Cybercrime , Endpoint Security , Fraud Management & Cybercrime

Spanish Police Arrest 8 Over SIM Swapping Fraud

Suspects Used Phishing to Lure Victims, Spanish National Police Says
Spanish Police Arrest 8 Over SIM Swapping Fraud
Phishing leads to SIM swapping. (Source: Tim Reckmann, Hamm, Deutschland, via Wikipedia)

Spain's National Police Department, the Policía Nacional, says it has arrested eight members of an unnamed cybercriminal gang over SIM swapping fraud.

See Also: Webinar | 2023 OT Cybersecurity Year in Review: Lessons Learned from the Frontlines

The suspects posed as trustworthy representatives of banks and other organizations and used traditional phishing and smishing techniques to obtain personal information and bank details of victims before siphoning off money from their bank accounts, the police say.

One of the detainees is from Seville and the rest are from Barcelona, the police say, adding that they have been operating from these cities since March, targeting bank customers across the country. The timeline of their activities is based on two complaints of fraud the police received.

Modus Operandi

The suspects used "traditional" phishing methods, the Spanish police say. They contacted potential victims via email, SMS and instant messages, pretended to be trustworthy executives from banks or other unspecified organizations to obtain confidential personally identifiable information, such as bank passwords, credit card numbers and copies of victims’ Spanish national identity card, Documento nacional de identidad or DNI.

With this information, the suspects created fake DNI cards, used disguises to match the physical appearance of the legitimate DNI card owner and deceived telephone store employees to obtain duplicate SIM cards of the victims' phone numbers. Activating the duplicate SIM card would deactivate the original SIM - and the alleged threat actors used this to redirect security confirmation messages required to complete banking transactions to the duplicate SIM, the police say.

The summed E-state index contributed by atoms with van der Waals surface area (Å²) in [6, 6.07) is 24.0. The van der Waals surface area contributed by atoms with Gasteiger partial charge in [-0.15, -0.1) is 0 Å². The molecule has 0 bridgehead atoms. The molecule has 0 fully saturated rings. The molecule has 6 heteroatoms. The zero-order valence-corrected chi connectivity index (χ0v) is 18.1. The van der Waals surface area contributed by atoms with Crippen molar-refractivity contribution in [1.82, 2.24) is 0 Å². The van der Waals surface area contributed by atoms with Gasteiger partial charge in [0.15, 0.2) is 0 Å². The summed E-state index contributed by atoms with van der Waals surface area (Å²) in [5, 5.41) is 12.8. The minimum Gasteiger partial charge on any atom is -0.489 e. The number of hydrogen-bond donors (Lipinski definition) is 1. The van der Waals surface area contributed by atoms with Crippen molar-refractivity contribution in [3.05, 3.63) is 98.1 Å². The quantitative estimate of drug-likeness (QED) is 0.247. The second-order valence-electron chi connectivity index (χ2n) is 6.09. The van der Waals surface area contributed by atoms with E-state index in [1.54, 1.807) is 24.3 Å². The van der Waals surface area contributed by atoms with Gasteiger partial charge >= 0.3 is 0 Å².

The detainees then laundered money using several bank transfers and digital instant payment platforms, the police say. "They used online banks from various European countries, and even on behalf of victims, to make it difficult to trace and locate the money," the police say.

The Spanish National Police Department has blocked 12 bank accounts used by the suspects to launder money, the statement says.

Spike in SIM Swapping Fraud

In the U.S., the Federal Bureau of Investigation on Feb. 8 issued an alert on the spike in SIM swapping attacks targeted at stealing both fiat and virtual money, including cryptocurrency.

Between January 2018 and December 2020, the FBI's Internet Crime Complaint Center, or IC3, received 320 complaints related to SIM swapping incidents, the report says. The adjusted losses accounted for about $12 million in that period.

The IC3 says the 1,611 SIM swapping complaints that it received in 2021 is nearly five times the number of SIM complaints received in 2019 and 2020, with the adjusted losses accounting for more than $68 million.

The FBI recommendations for mobile carriers include:

  • Educate company employees by conducting training sessions on SIM swapping.
  • Monitor incoming email addresses containing official correspondence to spot slight changes that help identify fraudulent addresses from legitimate ones.
  • Set up stringent security policies and protocols that enable employees to verify customer credentials before accepting their SIM change or number change request to a new device.
  • Verify and authenticate calls received from third-party authorized retailers requesting customer information.

Required Change in MFA Practices

SIM swapping attacks aren't new. Roger Grimes, a data-driven defense evangelist at cybersecurity firm KnowBe4, says these types of incidents have been around for over a decade and have "clearly resulted in billions being stolen in cryptocurrency and other financial crimes."

The U.S. government has been recommending against using SMS and phone number-based multifactor authentication since 2017, Grimes says, citing NIST Special Publication 800-63, the Digital Identity Guidelines.

But service providers and vendors continue to use these MFA methods even five years later, he tells Information Security Media Group.

U.S. "President [Joe] Biden's 2021 Zero Trust executive order also told defenders not to use it, along with other easily phishable MFA, like one-time codes and push-based MFA," he says. "Unfortunately, that describes 90% of MFA used by people today. SMS-based MFA has to be the most popular MFA option used on the internet and most of the time, people do not have a choice of whether to use it or not. Their bank, vendor or service says they have to use it."

About the Author

Mihir Bagwe

Mihir Bagwe

Principal Correspondent, Global News Desk, ISMG

Bagwe previously worked at CISO magazine, reporting the latest cybersecurity news and trends and interviewing cybersecurity subject matter experts.

Around the Network

Our website uses cookies. Cookies enable us to provide the best experience possible and help us understand how visitors use our website. By browsing, you agree to our use of cookies.